Jerry Shaw (LeBeouf) is a directionless serial slacker who has trouble committing to anything in his life. He has held a variety of jobs and travelled a lot, but to his father's obvious disgust, appears to be "wasting" his life. Jerry has a lot to live up to - his identical twin brother, Ethan, is a super-high achiever in the Air Force and obviously the pride of his parents lives - but although Jerry loves his brother, his mere existence is enough to constantly remind him of the failure that he - and others - perceive him to be. As such, he does not keep in contact with his family, preferring to go it alone rather than have to demean himself by asking for their help.
After this brief introduction to Jerry, he gets the first of two phone calls that will change his life forever. The first is from his mother, who calls to tell him of the tragic news that his twin has been killed in a car accident. The second comes shortly after he returns from the funeral. Having just found his previously empty bank account stuffed full of money, and a cache of weapons and explosives waiting in his flat, his phone rings, and a female voice calmly tells him that the FBI is about to raid his flat and that he has seconds to escape. This call sets a scarcely believable juggernaut of events into motion that forms the central premise of the film.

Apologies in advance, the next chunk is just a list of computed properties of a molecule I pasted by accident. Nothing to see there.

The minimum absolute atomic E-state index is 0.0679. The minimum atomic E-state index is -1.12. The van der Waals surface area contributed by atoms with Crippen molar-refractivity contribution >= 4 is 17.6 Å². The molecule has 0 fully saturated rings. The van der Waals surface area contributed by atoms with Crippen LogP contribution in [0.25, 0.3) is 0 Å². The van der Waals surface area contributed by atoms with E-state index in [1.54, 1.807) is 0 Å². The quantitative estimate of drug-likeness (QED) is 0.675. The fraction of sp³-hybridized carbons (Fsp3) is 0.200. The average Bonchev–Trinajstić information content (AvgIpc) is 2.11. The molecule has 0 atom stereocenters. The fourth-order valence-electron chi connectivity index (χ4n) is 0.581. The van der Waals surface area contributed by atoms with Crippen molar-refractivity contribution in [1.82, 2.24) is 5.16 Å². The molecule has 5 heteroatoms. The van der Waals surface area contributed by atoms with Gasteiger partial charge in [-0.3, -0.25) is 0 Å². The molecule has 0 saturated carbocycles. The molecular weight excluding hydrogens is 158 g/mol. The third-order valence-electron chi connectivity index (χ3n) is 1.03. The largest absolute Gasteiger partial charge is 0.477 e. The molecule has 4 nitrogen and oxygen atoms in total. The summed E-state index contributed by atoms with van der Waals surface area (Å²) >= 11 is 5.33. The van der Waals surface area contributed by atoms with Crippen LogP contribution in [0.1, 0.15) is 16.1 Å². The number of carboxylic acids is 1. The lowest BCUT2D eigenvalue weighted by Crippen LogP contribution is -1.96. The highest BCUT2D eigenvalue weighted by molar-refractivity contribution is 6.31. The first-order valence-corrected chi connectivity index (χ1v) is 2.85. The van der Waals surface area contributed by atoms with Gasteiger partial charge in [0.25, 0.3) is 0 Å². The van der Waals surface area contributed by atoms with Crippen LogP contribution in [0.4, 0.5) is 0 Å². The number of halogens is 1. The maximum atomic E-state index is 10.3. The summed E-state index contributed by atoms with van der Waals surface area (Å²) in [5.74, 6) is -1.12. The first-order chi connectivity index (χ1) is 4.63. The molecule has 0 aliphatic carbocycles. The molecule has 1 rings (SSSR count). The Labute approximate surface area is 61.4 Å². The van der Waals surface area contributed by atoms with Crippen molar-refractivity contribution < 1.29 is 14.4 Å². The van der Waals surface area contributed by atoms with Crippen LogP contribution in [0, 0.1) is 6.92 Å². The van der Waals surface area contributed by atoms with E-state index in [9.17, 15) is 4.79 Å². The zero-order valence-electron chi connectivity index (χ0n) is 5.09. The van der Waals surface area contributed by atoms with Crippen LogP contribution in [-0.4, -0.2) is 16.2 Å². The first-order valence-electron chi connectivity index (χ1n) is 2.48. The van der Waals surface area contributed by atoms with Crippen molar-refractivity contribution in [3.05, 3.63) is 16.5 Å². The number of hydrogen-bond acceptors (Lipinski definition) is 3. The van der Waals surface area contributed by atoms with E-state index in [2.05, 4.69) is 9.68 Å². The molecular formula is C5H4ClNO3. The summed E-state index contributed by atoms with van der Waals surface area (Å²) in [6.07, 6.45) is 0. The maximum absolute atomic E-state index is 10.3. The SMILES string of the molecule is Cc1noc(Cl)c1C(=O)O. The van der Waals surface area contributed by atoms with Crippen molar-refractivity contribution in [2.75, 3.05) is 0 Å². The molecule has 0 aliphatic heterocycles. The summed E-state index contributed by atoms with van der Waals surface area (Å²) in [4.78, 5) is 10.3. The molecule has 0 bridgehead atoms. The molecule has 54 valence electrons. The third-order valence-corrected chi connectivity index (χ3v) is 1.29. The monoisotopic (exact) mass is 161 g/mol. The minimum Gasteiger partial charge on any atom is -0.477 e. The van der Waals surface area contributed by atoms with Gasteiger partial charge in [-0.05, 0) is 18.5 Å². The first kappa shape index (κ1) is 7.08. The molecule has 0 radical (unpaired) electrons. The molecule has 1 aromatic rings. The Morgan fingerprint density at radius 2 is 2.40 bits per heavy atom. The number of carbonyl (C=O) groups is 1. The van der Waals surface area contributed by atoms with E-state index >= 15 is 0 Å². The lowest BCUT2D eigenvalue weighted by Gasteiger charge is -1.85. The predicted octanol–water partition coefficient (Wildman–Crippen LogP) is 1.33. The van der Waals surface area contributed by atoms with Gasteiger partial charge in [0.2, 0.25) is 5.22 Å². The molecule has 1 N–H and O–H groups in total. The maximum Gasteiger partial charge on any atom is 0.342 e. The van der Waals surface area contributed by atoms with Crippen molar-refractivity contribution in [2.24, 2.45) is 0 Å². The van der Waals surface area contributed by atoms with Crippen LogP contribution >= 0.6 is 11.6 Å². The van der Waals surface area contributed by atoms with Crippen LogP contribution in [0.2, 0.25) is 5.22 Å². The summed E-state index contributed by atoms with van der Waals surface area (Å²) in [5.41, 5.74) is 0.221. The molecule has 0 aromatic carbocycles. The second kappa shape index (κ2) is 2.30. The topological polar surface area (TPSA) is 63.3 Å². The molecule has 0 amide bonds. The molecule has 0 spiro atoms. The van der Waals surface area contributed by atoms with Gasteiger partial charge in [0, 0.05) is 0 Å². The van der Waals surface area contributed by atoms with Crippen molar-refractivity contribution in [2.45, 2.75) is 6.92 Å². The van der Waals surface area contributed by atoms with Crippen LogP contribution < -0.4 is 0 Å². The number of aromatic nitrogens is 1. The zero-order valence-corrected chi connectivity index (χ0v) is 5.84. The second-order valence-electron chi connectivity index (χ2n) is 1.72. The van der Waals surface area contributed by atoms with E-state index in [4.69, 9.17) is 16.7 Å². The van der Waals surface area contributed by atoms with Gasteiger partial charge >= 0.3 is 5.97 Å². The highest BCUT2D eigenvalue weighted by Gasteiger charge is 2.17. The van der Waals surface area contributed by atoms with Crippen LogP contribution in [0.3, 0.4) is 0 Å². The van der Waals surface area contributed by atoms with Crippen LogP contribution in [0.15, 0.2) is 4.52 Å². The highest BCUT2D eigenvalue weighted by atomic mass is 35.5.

Meanwhile, across town, Rachel Holloman (Monagahan), is introduced as a hard-working single parent raising a precocious young boy. Her ex-husband is portrayed as self-absorbed and unreliable, but we only get to see him briefly, so the portrayal is a bit one-sided and anecdotal. We are introduced to this broken family as they meet up at a train station in Chicago to see their young son off on a school trip to Washington DC, where his school band is playing at the Kennedy Center as part of the festivities centred around the President's State of the Union address.